Hong Kong legal system must be shown respect
Those who publicly attack the decisions of judges would do well to read their relevant rulings to find out just why they reached their legal conclusions
The ceremonial opening of the new legal year provides a valuable opportunity for the leaders of Hong Kong’s legal profession to comment on matters relevant to the court system and rule of law.
Various topical issues featured in the speeches this week, from the debate about a new rail link to proposals for raising the retirement age for judges. But a common theme, mentioned by legal chiefs, was the importance of the city’s independent judiciary and the need for it to be respected. This is not surprising after judges ruling in cases with political overtones were subjected to unjustified criticism and abuse.
The latest example saw Indian-born magistrate Bina Chainrai come under fire from supporters of a senior police officer she jailed for three months for beating a bystander with his baton during the Occupy protests of 2014.
Last year, judges who jailed student activists faced unwarranted allegations of political bias. Criticism has come from either one side of the political spectrum or the other, depending on the outcome of the case. This is a worrying manifestation of the political divisions that have arisen in the city.
Chief Justice Geoffrey Ma Tao-li pointed out there was nothing wrong with constructive criticism of the judiciary. That forms part of Hong Kong’s freedom of expression and can help lead to improvements in the system. But he stressed any criticism, or praise, of judges should be made on an informed basis.
The top judge devoted the first part of his speech to explaining what he meant by this. He drew attention to the fact that judges were required to provide detailed legal reasoning for their rulings. They explain the way in which their decisions are reached. These judgments, with very few exceptions, are published and publicly available. His plea was for people to at least take the trouble to read the relevant judgment and understand the basis for a decision before criticising it.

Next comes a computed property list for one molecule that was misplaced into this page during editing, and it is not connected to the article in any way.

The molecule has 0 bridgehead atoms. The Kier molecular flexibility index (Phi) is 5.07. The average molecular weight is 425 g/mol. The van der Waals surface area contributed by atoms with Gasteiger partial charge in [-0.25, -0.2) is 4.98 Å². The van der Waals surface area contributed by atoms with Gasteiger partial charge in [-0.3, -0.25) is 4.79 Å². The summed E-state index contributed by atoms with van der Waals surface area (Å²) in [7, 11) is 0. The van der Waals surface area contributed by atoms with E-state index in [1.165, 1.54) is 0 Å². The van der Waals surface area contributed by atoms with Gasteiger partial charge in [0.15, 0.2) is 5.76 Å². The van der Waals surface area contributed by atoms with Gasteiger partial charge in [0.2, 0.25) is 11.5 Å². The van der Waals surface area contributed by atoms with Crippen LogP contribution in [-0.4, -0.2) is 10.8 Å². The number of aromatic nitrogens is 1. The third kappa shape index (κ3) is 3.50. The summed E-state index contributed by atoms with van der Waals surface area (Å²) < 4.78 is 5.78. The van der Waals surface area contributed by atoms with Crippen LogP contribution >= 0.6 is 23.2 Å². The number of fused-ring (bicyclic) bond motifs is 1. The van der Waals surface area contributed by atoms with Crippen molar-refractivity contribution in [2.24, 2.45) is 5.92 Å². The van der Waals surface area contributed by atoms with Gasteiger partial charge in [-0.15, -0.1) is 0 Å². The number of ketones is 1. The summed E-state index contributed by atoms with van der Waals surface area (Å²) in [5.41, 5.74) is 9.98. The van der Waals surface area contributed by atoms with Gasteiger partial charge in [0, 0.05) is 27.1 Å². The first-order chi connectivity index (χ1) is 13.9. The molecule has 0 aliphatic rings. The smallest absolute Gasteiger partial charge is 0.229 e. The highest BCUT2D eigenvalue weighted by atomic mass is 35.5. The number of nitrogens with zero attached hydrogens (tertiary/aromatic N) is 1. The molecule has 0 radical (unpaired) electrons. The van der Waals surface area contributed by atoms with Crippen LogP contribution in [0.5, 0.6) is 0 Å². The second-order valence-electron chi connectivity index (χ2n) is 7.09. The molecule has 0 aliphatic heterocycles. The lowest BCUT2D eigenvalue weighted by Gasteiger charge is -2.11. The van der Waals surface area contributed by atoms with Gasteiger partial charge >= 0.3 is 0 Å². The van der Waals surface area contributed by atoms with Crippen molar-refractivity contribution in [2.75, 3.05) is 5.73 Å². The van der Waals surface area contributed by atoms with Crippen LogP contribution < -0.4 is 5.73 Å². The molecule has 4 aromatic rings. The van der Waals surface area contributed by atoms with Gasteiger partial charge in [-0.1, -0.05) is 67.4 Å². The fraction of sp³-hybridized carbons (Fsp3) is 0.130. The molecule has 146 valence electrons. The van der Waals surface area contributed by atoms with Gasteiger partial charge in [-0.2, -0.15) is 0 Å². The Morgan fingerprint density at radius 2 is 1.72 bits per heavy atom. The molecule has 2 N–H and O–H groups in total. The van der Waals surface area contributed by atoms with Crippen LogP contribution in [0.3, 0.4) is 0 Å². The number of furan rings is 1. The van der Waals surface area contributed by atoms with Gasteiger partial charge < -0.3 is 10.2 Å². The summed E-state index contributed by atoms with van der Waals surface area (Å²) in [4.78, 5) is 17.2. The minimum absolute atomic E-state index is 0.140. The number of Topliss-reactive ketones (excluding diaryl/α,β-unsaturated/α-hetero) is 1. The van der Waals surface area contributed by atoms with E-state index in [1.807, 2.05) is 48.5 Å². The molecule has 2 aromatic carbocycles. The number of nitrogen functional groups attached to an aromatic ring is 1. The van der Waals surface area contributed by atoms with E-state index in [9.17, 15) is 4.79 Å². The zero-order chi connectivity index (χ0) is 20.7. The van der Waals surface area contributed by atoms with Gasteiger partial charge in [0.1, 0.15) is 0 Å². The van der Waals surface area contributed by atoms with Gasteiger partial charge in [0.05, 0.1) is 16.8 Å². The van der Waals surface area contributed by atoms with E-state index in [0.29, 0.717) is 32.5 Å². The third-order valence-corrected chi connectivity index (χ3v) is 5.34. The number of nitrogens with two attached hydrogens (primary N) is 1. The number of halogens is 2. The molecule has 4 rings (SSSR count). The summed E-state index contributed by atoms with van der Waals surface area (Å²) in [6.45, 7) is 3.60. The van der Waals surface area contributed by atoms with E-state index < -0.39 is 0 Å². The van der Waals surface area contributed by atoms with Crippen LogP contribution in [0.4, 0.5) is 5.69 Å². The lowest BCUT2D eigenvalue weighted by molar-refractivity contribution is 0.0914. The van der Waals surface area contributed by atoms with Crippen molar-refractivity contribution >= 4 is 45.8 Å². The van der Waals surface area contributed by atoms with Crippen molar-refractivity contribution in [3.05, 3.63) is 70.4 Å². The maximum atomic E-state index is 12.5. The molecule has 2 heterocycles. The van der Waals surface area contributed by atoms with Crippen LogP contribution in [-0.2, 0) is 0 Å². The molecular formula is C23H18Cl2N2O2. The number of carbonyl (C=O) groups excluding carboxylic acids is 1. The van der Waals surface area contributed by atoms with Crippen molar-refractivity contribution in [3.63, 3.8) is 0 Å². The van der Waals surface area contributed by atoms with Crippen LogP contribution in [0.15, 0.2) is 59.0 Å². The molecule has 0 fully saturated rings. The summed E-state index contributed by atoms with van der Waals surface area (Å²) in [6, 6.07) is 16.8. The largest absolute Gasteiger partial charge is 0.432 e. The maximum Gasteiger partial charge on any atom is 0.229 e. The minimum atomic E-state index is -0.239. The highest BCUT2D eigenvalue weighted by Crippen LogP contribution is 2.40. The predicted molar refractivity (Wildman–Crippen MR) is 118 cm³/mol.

The principle of open justice is one of the pillars of Hong Kong’s system. It is reasonable to expect critics of court judgments to make use of the available materials to try to understand the reasoning behind them. It would be too optimistic to expect politically motivated attacks on judges to suddenly cease, while critics digest complex rulings and form more objective opinions. But it is important for leaders of the profession to speak up for the judges who have a difficult job to do in the current environment. The attacks on them have often been ill-informed and arbitrary.
The courts will hear many more politically sensitive cases this year. Rulings should be open to public scrutiny and criticism, but the debate should be rational and well-informed. Whether we agree with a particular judgment, the legal process must be respected.